Strip Club: Gender, Power, and Sex Work

Strip Club: Gender, Power, and Sex Work

Strip Club: Gender, Power, and Sex Work

Strip Club: Gender, Power, and Sex Work


In Strip Club , Kim Price‒Glynn takes us behind the scenes at a rundown club where women strip out of economic need, a place where strippers' stories are not glamorous or liberating, but emotionally demanding and physically exhausting. Strip Club reveals the intimate working lives of not just the women up on stage, but also the patrons and other workers who make the place run: the owner‒manager, bartenders, dejays, doormen, bouncers, housemoms, and cocktail waitresses.

Price‒Glynn spent fourteen months at The Lion's Den working as a cocktail waitress, and her uncommonly deep access reveals a conflict‒ridden workplace, similar to any other workplace, one where gender inequalities are reproduced through the everyday interactions of customers and workers. Taking a novel approach to this controversial and often misunderstood industry, Price‒Glynn draws a fascinating portrait of life and work inside the strip club.


My introduction to the Lion’s Den, a strip club featuring female nude performers for primarily male patrons, came during the spring of 2001 when I applied for and landed a job as a cocktail waitress.

I entered the Lion’s Den through the front door for the first (and last) time. I would never again use this entrance designed for patrons because I was, on my very first visit, to become an employee of the club. As an employee, I parked with the other workers and used the side entrance, often propped open with a black vinyl banquet chair. the employee entrance was backstage and led to the beer coolers, owner-manager’s office, strippers’ dressing rooms, and hallway leading to the bar and main room of the club. Empty beer boxes and trash were often scattered on the cement floor and sometimes all the way to the nearby dumpster. While I was not surprised to see the backstage areas in disarray—they are not designed for patrons to see, after all—I expected the front entrance to put on a better show. Despite my limited time in the front entryway, the space made an indelible impression. I noticed chipped and worn flat black paint on the walls dotted with tape and other remnants of old posters and advertisements. the charcoal gray carpet was worn to the threads and flattened down in places by large blobs of what looked like tar or blackened chewing gum. Once inside the club, a large windowless door shut out the daylight that made the entryway visible.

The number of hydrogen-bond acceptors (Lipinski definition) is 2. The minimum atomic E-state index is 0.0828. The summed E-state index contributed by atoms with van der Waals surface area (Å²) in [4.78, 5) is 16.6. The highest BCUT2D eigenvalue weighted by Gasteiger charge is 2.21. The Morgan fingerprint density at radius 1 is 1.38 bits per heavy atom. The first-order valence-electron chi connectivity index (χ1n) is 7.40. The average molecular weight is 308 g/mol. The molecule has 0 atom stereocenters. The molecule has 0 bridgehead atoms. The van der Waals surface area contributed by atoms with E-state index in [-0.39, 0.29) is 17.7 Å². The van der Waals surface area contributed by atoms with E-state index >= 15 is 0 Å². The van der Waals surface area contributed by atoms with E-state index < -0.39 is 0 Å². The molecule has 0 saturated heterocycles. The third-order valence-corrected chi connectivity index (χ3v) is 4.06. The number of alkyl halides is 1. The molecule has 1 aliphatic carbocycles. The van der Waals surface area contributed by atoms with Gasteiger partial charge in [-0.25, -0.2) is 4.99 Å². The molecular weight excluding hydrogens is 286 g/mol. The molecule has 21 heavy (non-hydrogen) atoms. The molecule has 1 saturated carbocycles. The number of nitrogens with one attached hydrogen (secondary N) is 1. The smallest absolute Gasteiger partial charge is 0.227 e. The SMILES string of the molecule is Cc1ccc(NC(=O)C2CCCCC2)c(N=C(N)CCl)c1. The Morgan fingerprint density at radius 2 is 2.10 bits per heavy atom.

As darkness enveloped me, I stepped a few feet inside and approached a small counter to speak with Frank, the club’s daytime doorman and bouncer (research participants’ demographics are outlined in appendix 1 and appendix 2). a white man in his mid-fifties with thick, curly, salt and pepper hair, Frank was brawny from years of weightlifting, a passion he shared with anyone who would listen. Since I arrived for my interview before the evening shift (which began at 7:00), I saw Frank just before he left for the day. With a warm grin, Frank said, “How can I help you?” I explained that I had an interview with Steve, the club’s owner-manager, for a cocktail waitressing position. Full of energy, Frank said, “Come on in” and motioned me around the . . .

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